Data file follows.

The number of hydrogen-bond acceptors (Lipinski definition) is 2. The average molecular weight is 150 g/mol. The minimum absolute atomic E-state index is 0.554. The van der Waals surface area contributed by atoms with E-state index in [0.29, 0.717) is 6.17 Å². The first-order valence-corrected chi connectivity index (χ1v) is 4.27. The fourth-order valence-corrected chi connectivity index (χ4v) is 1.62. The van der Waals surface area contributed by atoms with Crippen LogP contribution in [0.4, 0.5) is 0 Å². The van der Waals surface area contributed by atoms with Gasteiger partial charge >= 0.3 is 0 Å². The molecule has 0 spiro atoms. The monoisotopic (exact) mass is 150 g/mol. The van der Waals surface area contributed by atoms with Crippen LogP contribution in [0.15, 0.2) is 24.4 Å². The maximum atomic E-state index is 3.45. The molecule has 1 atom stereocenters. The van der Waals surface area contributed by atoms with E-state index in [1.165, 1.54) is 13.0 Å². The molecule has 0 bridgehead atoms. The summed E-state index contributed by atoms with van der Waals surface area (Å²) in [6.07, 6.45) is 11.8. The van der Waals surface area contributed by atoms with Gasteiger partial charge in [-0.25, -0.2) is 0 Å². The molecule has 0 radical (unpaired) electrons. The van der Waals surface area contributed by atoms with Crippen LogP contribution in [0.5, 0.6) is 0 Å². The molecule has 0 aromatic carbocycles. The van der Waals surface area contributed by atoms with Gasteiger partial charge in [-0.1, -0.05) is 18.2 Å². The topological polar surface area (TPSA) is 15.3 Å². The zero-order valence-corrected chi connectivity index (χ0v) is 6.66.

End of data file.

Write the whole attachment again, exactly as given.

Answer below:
The number of hydrogen-bond acceptors (Lipinski definition) is 2. The average molecular weight is 150 g/mol. The minimum absolute atomic E-state index is 0.554. The van der Waals surface area contributed by atoms with E-state index in [0.29, 0.717) is 6.17 Å². The first-order valence-corrected chi connectivity index (χ1v) is 4.27. The fourth-order valence-corrected chi connectivity index (χ4v) is 1.62. The van der Waals surface area contributed by atoms with Crippen LogP contribution in [0.4, 0.5) is 0 Å². The van der Waals surface area contributed by atoms with Gasteiger partial charge >= 0.3 is 0 Å². The molecule has 0 spiro atoms. The monoisotopic (exact) mass is 150 g/mol. The van der Waals surface area contributed by atoms with Crippen LogP contribution in [0.15, 0.2) is 24.4 Å². The maximum atomic E-state index is 3.45. The molecule has 1 atom stereocenters. The van der Waals surface area contributed by atoms with E-state index in [1.165, 1.54) is 13.0 Å². The molecule has 0 bridgehead atoms. The summed E-state index contributed by atoms with van der Waals surface area (Å²) in [6.07, 6.45) is 11.8. The van der Waals surface area contributed by atoms with Gasteiger partial charge in [-0.25, -0.2) is 0 Å². The molecule has 0 radical (unpaired) electrons. The van der Waals surface area contributed by atoms with Crippen LogP contribution in [0.5, 0.6) is 0 Å². The molecule has 0 aromatic carbocycles. The van der Waals surface area contributed by atoms with Gasteiger partial charge in [-0.1, -0.05) is 18.2 Å². The topological polar surface area (TPSA) is 15.3 Å². The zero-order valence-corrected chi connectivity index (χ0v) is 6.66.